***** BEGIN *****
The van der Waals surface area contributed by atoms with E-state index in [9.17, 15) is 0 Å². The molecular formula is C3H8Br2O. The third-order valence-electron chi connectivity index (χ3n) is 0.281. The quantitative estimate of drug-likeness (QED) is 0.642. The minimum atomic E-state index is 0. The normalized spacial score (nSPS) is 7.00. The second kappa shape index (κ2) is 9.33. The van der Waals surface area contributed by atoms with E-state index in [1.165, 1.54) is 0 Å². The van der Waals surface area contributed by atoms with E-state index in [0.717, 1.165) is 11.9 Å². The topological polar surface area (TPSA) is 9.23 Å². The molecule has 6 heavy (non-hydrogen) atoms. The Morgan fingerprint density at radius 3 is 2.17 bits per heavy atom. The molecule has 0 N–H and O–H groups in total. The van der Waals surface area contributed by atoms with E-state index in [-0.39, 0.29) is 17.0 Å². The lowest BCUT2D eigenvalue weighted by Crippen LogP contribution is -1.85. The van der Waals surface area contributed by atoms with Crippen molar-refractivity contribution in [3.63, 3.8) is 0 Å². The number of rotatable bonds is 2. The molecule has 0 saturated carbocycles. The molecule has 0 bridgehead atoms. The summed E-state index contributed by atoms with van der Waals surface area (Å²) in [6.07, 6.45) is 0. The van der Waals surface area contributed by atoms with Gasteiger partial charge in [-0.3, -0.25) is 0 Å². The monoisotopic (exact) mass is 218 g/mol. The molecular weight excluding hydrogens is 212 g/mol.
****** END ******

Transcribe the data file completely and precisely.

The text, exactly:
The van der Waals surface area contributed by atoms with E-state index in [9.17, 15) is 0 Å². The molecular formula is C3H8Br2O. The third-order valence-electron chi connectivity index (χ3n) is 0.281. The quantitative estimate of drug-likeness (QED) is 0.642. The minimum atomic E-state index is 0. The normalized spacial score (nSPS) is 7.00. The second kappa shape index (κ2) is 9.33. The van der Waals surface area contributed by atoms with E-state index in [1.165, 1.54) is 0 Å². The van der Waals surface area contributed by atoms with E-state index in [0.717, 1.165) is 11.9 Å². The topological polar surface area (TPSA) is 9.23 Å². The molecule has 6 heavy (non-hydrogen) atoms. The Morgan fingerprint density at radius 3 is 2.17 bits per heavy atom. The molecule has 0 N–H and O–H groups in total. The van der Waals surface area contributed by atoms with E-state index in [-0.39, 0.29) is 17.0 Å². The lowest BCUT2D eigenvalue weighted by Crippen LogP contribution is -1.85. The van der Waals surface area contributed by atoms with Crippen molar-refractivity contribution in [3.63, 3.8) is 0 Å². The number of rotatable bonds is 2. The molecule has 0 saturated carbocycles. The molecule has 0 bridgehead atoms. The summed E-state index contributed by atoms with van der Waals surface area (Å²) in [6.07, 6.45) is 0. The van der Waals surface area contributed by atoms with Gasteiger partial charge in [-0.3, -0.25) is 0 Å². The monoisotopic (exact) mass is 218 g/mol. The molecular weight excluding hydrogens is 212 g/mol.